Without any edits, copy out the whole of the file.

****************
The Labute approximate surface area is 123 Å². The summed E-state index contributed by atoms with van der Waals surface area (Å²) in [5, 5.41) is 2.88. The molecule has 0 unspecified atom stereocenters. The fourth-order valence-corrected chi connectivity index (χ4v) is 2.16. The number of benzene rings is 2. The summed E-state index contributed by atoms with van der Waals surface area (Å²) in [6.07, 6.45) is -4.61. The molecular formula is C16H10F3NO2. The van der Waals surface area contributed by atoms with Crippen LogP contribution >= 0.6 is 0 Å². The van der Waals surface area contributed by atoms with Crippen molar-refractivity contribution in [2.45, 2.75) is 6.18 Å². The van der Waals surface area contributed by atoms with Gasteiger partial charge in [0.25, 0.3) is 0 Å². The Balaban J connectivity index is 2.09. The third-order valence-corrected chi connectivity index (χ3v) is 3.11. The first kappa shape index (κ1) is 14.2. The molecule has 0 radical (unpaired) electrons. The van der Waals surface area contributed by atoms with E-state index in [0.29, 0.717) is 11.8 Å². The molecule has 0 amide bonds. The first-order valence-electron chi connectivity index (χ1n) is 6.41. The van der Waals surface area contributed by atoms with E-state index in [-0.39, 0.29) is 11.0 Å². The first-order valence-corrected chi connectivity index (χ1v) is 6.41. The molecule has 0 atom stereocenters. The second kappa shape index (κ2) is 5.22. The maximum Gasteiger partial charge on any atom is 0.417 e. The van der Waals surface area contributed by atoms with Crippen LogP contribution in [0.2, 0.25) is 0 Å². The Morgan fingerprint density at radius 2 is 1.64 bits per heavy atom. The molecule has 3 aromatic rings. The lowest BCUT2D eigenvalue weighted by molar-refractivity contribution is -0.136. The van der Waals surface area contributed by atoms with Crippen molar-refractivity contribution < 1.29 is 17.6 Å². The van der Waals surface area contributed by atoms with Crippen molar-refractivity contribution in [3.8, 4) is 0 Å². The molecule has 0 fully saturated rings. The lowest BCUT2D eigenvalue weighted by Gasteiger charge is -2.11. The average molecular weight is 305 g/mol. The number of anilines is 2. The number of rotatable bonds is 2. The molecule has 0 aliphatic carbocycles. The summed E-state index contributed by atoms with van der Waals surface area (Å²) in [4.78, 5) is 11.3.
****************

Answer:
The Labute approximate surface area is 123 Å². The summed E-state index contributed by atoms with van der Waals surface area (Å²) in [5, 5.41) is 2.88. The molecule has 0 unspecified atom stereocenters. The fourth-order valence-corrected chi connectivity index (χ4v) is 2.16. The number of benzene rings is 2. The summed E-state index contributed by atoms with van der Waals surface area (Å²) in [6.07, 6.45) is -4.61. The molecular formula is C16H10F3NO2. The van der Waals surface area contributed by atoms with Crippen LogP contribution >= 0.6 is 0 Å². The van der Waals surface area contributed by atoms with Crippen molar-refractivity contribution in [2.45, 2.75) is 6.18 Å². The van der Waals surface area contributed by atoms with Gasteiger partial charge in [0.25, 0.3) is 0 Å². The Balaban J connectivity index is 2.09. The third-order valence-corrected chi connectivity index (χ3v) is 3.11. The first kappa shape index (κ1) is 14.2. The molecule has 0 radical (unpaired) electrons. The van der Waals surface area contributed by atoms with E-state index in [0.29, 0.717) is 11.8 Å². The molecule has 0 amide bonds. The first-order valence-electron chi connectivity index (χ1n) is 6.41. The van der Waals surface area contributed by atoms with E-state index in [-0.39, 0.29) is 11.0 Å². The first-order valence-corrected chi connectivity index (χ1v) is 6.41. The molecule has 0 atom stereocenters. The second kappa shape index (κ2) is 5.22. The maximum Gasteiger partial charge on any atom is 0.417 e. The van der Waals surface area contributed by atoms with Crippen LogP contribution in [0.2, 0.25) is 0 Å². The Morgan fingerprint density at radius 2 is 1.64 bits per heavy atom. The molecule has 3 aromatic rings. The lowest BCUT2D eigenvalue weighted by molar-refractivity contribution is -0.136. The van der Waals surface area contributed by atoms with Crippen molar-refractivity contribution < 1.29 is 17.6 Å². The van der Waals surface area contributed by atoms with Crippen molar-refractivity contribution in [3.8, 4) is 0 Å². The molecule has 0 fully saturated rings. The lowest BCUT2D eigenvalue weighted by Gasteiger charge is -2.11. The average molecular weight is 305 g/mol. The number of anilines is 2. The number of rotatable bonds is 2. The molecule has 0 aliphatic carbocycles. The summed E-state index contributed by atoms with van der Waals surface area (Å²) in [4.78, 5) is 11.3.